Pope Francis will convene the 14th Ordinary General Assembly of the Synod of Bishops next week. On Sunday, he will celebrate an opening liturgy for the three-week-long summit of 270 Church leaders at St. Peter’s Basilica in the Vatican at ten in the morning. The Synod fathers will concelebrate with him. Then, Monday will be the first working day of the assembly dedicated to the theme of the “Vocation and Mission of the Family in the Church and the Contemporary World.”

But, already two events this week are preparing the groundwork for Sunday’s kickoff. At the Holy See Press Office this morning, Fr. Federico Lombardi held a briefing for accredited journalists covering the Synod. The event took place before Roman noon at 11:30am in the St. John Paul II Hall, located just off the Via della Conciliazione across from St. Peter’s square. It was live streamed here.

Cardinal Lorenzo Baldiserri was on hand to present the theme and method of the meeting of 107 European, 64 American, 54 African, 36 Asian, and 9 Oceanian bishops, including 74 cardinals, 6 patriarchs, 1 major archbishop, 72 archbishops, 102 bishops, 2 parish priests, and 13 religious. EWTN’s Joan Lewis has a full report on his comments at the press conference, here. In the coming days and weeks, we’ll likely hear a lot about Baldiserri since he is the Secretary General of the Synod of Bishops. 

Basilian Fr. Thomas Rosica interviewed the cardinal back in July of 2014 for Witness, a program that airs on Canada’s Salt and Light television network. It takes under a half hour to watch the entire interview, but it is worth every minute since it sheds light on the close relationship between Pope Francis and the man he appointed to manage the Synod in his name. You can find that interview right here

Nota bene: During the Synod, Fr. Rosica will be serving as the Holy See Press Office’s English language Media Attaché. You can follow his observations and insights on Twitter under the handle @FatherRosica

Then, tomorrow at 19:00 Roman hours, Pope Francis will preside over a prayer vigil in preparation for the Synod. That event will be held inside St. Peter’s square and it will be attended by the Synodal fathers as well as other representatives of that body. The Italian Episcopal Conference is bussing families and members of ecclesial movements and associations in from all the dioceses of Italy. You can follow the prayer service live here.

The events of this and the next three weeks come one year after the Third Extraordinary Assembly of the Synod of Bishops on “Pastoral Challenges of the Family in the Context of Evangelization.” Together with the pope’s weekly catechetical addresses on the family, completed in recent weeks, and the World Meeting of Families in Philadelphia, concluded one week ago Sunday, the two synodal assemblies constitute a significant landmark in the pope’s pastoral leadership of the universal Church.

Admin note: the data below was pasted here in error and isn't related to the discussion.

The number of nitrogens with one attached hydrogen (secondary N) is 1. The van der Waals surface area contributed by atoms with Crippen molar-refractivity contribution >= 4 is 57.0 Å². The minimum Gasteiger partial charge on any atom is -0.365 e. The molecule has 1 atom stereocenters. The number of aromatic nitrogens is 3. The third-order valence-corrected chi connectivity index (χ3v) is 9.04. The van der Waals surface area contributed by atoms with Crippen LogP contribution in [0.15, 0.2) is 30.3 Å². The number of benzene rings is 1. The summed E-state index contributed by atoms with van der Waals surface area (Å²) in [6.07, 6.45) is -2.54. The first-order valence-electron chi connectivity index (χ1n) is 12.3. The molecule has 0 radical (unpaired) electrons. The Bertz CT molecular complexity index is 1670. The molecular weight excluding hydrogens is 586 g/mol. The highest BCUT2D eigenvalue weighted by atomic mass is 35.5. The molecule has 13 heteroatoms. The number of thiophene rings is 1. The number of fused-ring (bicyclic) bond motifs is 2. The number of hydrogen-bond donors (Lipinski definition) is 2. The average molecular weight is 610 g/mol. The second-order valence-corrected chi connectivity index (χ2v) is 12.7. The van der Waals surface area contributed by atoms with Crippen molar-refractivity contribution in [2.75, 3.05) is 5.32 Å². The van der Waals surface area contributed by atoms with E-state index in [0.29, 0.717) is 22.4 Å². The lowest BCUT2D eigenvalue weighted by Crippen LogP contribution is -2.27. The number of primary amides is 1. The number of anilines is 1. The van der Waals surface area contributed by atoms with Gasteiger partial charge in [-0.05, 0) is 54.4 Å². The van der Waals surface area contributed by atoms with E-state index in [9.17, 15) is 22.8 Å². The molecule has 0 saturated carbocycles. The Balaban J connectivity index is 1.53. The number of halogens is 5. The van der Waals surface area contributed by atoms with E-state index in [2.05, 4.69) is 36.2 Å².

In his Exhortation Evangelii Gaudium, he expressed grave concern for the family, noting that it is “experiencing a profound cultural crisis, as are all communities and social bonds.” But, he stressed that “In the case of the family, the weakening of these bonds is particularly serious because the family is the fundamental cell of society, where we learn to live with others despite our differences and to belong to one another; it is also the place where parents pass on the faith to their children” [66]. As such, he noted that “The Church is called to be at the service of a difficult dialogue” in this chapter of her history [74]. Such a dialogue must be characterized by the “spirit of love which reigns in a family.” That spirit “guides both mother and child in their conversations” as they “teach and learn, experience correction and grow in appreciation of what is good” [139].

The Holy Father’s focus on the family is part of the missionary transformation of the Church he wishes to effect. In his Exhortation on the ‘Joy of the Gospel,’ he said that “I dream of a ‘missionary option,’ that is, a missionary impulse capable of transforming everything, so that the Church’s customs, ways of doing things, times and schedules, language and structures can be suitably channeled for the evangelization of today’s world rather than for her self-preservation.” He said that “The renewal of structures demanded by pastoral conversion can only be understood in this light: as part of an effort to make them more mission-oriented, to make ordinary pastoral activity on every level more inclusive and open, to inspire in pastoral workers a constant desire to go forth and in this way to elicit a positive response from all those whom Jesus summons to friendship with himself.” Taking a note from St. John Paul II, he observed that “All renewal in the Church must have mission as its goal if it is not to fall prey to a kind of ecclesial introversion” [27].